Forest Service offers tips for safe recreation at Lake Tahoe

The waters of Lake Tahoe are chilly and those venturing into the water should be prepared.

The waters of Lake Tahoe are chilly and those venturing into the water should be prepared.
Bill Rozak | Tahoe Tribune


Memorial Day marks the unofficial start of summer. The USDA Forest Service Lake Tahoe Basin Management Unit has provided links and safety tips to help ensure a safe Memorial Day weekend at Lake Tahoe.

“We anticipate a large influx of visitors to the Lake Tahoe Basin this Memorial Day weekend,” said Public Affairs Specialist, Lisa Herron. “Visitors should expect crowded roads, parking areas, trails, trailheads and recreation areas. To ensure an enjoyable weekend, plan ahead, know before your go, pack your patience, arrive early, and always recreate responsibly.”

Most National Forest beaches and campgrounds at Lake Tahoe opened in mid-May, but some backcountry campgrounds, recreation sites, forest gates and forest roads are still closed. Check opening dates on the LTBMU Recreation Conditions Report (scroll down) and be sure to reserve campsites in advance. Forest gates and forest roads and are in the process of opening. Check opening dates on the LTBMU Motor Vehicle Use Maps.

The Tallac Historic Site and Taylor Creek Visitor Center officially open on June 2, but the grounds are open. Until these sites fully open, some services such as restrooms and trash removal are unavailable so plan ahead and pack out all trash. Where pets are allowed, always clean up after them and be sure to pack out doggie bags. Until parking lots open, park vehicles off the roadway, avoid parking on vegetation, and do not block access gates.

Campfires, Charcoal and Fireworks

Residents and visitors should do their part to keep Tahoe wildfire ready. If you see something, say something by reporting illegal activity to 911 immediately. Learn how to get prepared, get informed and get involved at

National Forest lands at Lake Tahoe are under year-round fire restrictions. Wood and charcoal fires are only permitted within provided metal fire rings and grills in open, developed campgrounds. Unless restricted, propane stoves and appliances with on/off valves are allowed with a valid CA Campfire Permit.

All types of personal use fireworks are illegal in the Lake Tahoe Basin because of the wildfire danger they pose.


Lake Tahoe is bear country. Help keep Tahoe bears wild by properly securing food, garbage, and other scented items. Never approach bears or cubs, always keep your distance. Don’t feed bears or other wildlife, it’s illegal. Feeding wildlife encourages them enter human occupied areas to seek out human food and garbage and disturbs their natural feeding habits. Bear canisters are highly recommended in the backcountry. Visit for more helpful information.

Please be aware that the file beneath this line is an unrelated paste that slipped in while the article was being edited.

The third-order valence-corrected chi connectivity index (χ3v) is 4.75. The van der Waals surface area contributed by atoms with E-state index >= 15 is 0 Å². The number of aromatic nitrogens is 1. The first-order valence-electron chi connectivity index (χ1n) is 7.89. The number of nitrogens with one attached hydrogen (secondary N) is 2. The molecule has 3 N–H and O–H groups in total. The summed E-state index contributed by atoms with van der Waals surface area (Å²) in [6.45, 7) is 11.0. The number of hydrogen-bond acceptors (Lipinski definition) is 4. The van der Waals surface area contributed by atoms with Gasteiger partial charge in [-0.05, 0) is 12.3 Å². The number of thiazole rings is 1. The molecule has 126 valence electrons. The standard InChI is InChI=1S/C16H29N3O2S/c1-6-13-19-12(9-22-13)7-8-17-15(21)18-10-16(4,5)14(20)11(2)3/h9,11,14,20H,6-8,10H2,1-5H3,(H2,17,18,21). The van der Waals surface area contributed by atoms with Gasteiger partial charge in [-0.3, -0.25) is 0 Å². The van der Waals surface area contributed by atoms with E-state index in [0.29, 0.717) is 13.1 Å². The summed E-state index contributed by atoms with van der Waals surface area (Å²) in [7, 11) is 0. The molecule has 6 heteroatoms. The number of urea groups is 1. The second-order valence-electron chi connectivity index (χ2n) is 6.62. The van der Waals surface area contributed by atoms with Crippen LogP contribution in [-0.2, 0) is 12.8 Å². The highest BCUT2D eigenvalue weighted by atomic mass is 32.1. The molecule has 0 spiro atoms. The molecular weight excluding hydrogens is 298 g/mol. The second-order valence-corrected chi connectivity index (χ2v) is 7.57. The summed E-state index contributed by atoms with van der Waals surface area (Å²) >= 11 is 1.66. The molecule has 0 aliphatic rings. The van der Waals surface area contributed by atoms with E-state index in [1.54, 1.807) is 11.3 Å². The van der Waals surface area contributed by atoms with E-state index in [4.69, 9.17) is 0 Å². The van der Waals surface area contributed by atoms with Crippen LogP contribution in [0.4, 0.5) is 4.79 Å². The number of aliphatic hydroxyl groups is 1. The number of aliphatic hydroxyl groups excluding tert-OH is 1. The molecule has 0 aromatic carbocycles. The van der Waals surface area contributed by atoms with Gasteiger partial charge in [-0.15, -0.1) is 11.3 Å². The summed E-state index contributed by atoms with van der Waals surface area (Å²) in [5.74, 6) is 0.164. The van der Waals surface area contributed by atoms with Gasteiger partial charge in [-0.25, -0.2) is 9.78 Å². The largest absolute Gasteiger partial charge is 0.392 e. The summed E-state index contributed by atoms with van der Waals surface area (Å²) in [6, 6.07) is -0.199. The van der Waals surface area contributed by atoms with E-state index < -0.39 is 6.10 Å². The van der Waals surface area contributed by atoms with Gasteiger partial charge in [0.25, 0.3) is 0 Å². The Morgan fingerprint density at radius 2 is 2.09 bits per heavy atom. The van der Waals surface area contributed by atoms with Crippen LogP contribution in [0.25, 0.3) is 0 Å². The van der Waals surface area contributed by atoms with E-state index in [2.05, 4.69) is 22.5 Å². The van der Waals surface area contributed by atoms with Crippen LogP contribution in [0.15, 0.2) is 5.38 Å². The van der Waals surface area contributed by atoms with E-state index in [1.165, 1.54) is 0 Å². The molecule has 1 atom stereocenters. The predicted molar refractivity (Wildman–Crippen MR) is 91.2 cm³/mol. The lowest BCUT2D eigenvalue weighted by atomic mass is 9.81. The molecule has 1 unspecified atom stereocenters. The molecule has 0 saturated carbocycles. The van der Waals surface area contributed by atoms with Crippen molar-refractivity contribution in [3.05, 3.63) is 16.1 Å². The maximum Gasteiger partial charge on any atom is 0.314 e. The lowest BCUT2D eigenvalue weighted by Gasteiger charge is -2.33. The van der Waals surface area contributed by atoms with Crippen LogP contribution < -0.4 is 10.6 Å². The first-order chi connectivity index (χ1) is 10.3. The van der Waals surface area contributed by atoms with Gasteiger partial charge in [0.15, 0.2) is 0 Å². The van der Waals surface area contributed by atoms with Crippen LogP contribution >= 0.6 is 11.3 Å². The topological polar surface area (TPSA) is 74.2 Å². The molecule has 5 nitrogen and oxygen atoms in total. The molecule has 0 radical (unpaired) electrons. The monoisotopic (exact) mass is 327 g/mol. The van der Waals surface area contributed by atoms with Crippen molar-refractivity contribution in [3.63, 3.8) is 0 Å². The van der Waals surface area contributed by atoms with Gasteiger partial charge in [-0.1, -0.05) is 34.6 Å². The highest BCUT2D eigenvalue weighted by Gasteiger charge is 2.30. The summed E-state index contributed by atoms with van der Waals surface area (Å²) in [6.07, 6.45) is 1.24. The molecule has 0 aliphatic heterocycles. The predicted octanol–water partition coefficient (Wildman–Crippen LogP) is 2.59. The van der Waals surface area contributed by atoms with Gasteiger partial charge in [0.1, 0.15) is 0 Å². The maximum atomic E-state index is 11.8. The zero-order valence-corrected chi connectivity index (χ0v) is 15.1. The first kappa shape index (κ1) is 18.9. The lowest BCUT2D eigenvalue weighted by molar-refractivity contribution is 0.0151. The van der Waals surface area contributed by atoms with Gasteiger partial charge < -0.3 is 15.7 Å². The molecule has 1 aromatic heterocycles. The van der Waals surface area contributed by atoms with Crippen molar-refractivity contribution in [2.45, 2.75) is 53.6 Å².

Cold Water

Cold water shock is real and can be life-threatening. Visitors should exercise caution when swimming and participating in water activities at Lake Tahoe. Wearing a life jacket even if you’re a strong swimmer significantly increases your chance of survival. Visit these links to learn more about cold water safety and how to prevent cold water shock.

Caldor Fire Area

Recreationists should use caution when recreating in the 2021 Caldor Fire area. Burned landscapes present numerous safety hazards that either did not exist prior to the fire or have been worsened by the effects of the fire. Hikers and mountain bikers should be on the lookout for falling trees and limbs. Read more at

Leave No Trace

Trash and debris left behind can be harmful and even fatal to wildlife. It represents a human health hazard and degrades Lake Tahoe. Every year volunteers pick up thousands of pounds of trash left behind after holiday weekends. Plan ahead and bring a trash bag in case trash cans and dumpsters are full or not available. Become part of the solution. Pack out your own garbage. Learn more about Leave No Trace Principles at

Backcountry Safety

Backcountry enthusiasts should always tell a family member or friend where they are going, when they expect to return and stick to the plan. Always check the weather before heading out. Sturdy footwear, proper clothing and gear is essential, and an old-fashioned paper map and compass can come in handy. Always travel with a buddy, never alone. Keep in mind that mobile devices may not work in remote areas. Develop an emergency plan in case you cannot call for help.


Weather in the mountains can change rapidly. Summers are typically warm in the afternoon and cold at night. Afternoon thunderstorms are normal, and snow is possible during any month of the year. Be prepared for changeable weather and bring clothing that will keep you warm and dry. Always check the forecast before heading out and follow the National Weather Service on social media for the latest updates.

For more information on recreating responsibly, visit the Know Before You Go and Recreate Responsibly websites.


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